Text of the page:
HomeworkSettling back into the school routine can be very challenging. When you are parenting school age children, the best way to make a plan is to do it together with your children, here are some tips to support you.

  1. Call a family meeting. If you have not tried this before, try not to be skeptical as it can be very effective. By bringing the whole family together, you are making a statement – this is our family and our issue to resolve together – which is a really good principle to parent by. If you need extra advice on how to do this, read our ’10 ways to’ run a family meeting
  2. When you have all the family in one place, make your statement – school is back on, how can we ensure a good term ahead for everyone?
  3. Ask each person to say what they need in the next term. You should expect various responses, from ‘no nagging’, to ‘not wanting homework’, to needing ‘time out with friends’. This is normal, take note of all suggestions.
  4. Once you have a list of what everyone needs, then you can start to explore if and how these needs can be met.
  5. If you have older children, maybe they can offer to help meet the needs of younger children, such as supporting them with homework.
  6. Be sure to name your needs and be reasonable. Try to keep them very specific, e.g. “I need to know homework is done every day.” “I need everyone in bed at a reasonable time.” “I need everyone to take a level of responsibility around getting ready for school in the mornings.”
  7. Agree what each person can do for themselves. “Everyone has their own alarm clock.” “Everyone makes their own sandwiches” – once they are over about 7 years old. Your job is to provide the food, agree what needs to be available and to supervise the lunch making, but you do not have to be responsible for filling the boxes.
  8. Once you have agreed on the key principles of what everyone needs to do, allow some space and variation in how each person achieves them. If you have older children and teenagers, try not to schedule every minute for them. Allow them choose when homework will be done, within reason. It is, after all, their homework. Allow them some choice around free time after school before homework starts. Allow them to choose when they eat. You can prepare dinner, but is it reasonable to expect everyone to eat at the same time? You can also agree on family time and when you schedule some time together as a family.
  9. If we try to control everything our children do, we are just setting ourselves up for failure – along with exhaustion! As parents, it is important we remember that our role is to prepare children for life. Allowing them to make choices and have some control is part of this process. If your child is never allowed to plan their own time and make reasonable choices, how will they learn? How will you know what they are capable of?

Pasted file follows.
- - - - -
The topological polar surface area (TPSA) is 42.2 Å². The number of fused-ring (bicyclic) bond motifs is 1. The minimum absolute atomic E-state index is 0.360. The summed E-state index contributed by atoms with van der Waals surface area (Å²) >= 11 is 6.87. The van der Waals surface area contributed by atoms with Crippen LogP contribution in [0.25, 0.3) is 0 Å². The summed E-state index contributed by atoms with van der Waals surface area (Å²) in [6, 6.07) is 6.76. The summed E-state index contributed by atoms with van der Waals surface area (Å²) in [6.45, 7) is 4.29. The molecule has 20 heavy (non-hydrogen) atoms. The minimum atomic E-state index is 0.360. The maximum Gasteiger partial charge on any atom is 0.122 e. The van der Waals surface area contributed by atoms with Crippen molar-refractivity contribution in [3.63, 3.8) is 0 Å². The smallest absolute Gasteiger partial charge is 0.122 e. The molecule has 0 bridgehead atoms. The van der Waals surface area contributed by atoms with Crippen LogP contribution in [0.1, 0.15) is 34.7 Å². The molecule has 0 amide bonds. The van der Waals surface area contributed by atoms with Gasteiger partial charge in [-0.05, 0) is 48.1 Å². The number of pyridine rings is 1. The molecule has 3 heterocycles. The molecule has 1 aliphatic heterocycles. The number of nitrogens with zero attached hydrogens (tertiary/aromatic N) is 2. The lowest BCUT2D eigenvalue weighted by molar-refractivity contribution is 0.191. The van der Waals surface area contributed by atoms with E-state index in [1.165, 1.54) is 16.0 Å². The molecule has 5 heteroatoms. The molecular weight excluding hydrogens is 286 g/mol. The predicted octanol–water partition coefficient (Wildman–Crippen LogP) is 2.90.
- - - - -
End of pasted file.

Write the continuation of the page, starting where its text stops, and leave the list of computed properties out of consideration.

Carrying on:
10. Look after yourself well. In order to parent our children effectively, we must learn to parent ourselves. Take time out for you. Be creative in how you can get this time. You will have thought of many of your own needs during this process and your children are not responsible for meeting them. You need to find ways to meet them yourself. In this way you will have the patience and energy to listen, understand and engage in positive ways with your children.

This ’10 Ways to’ article is by One Family’s Director of Children & Parenting Services, Geraldine Kelly, as part of our weekly ’10 Ways to’ series of parenting tips.

For support and information on these or any related topics, call askonefamily on lo-call 1890 66 22 12 or on 01 662 9212.

Parenting | Father’s Day

man-863085_1280Many children will be looking forward to some special time with Dads, Stepdads and Granddads on Father’s Day, though it is also a day that can bring challenges. In One Family, children are at the centre of our work and we support parents to help children to have contact with both parents where possible, unless it is not safe for a child. It can, of course, often be challenging for separated parents to develop good communication in order to implement a shared parenting plan, but the positive outcomes for children are very much worth the effort that parents put in.

Successfully sharing parenting can seem difficult, especially if parents are experiencing hurt or anger. When two parents can be there for their child, we ask parents to allow each other the opportunity to parent. Children need so much love and time; they can never have too much. There is room in your child’s life for both of you. Developing a shared parenting plan may be challenging, but when you do figure it out and see how your child flourishes, you will know it is worth the effort.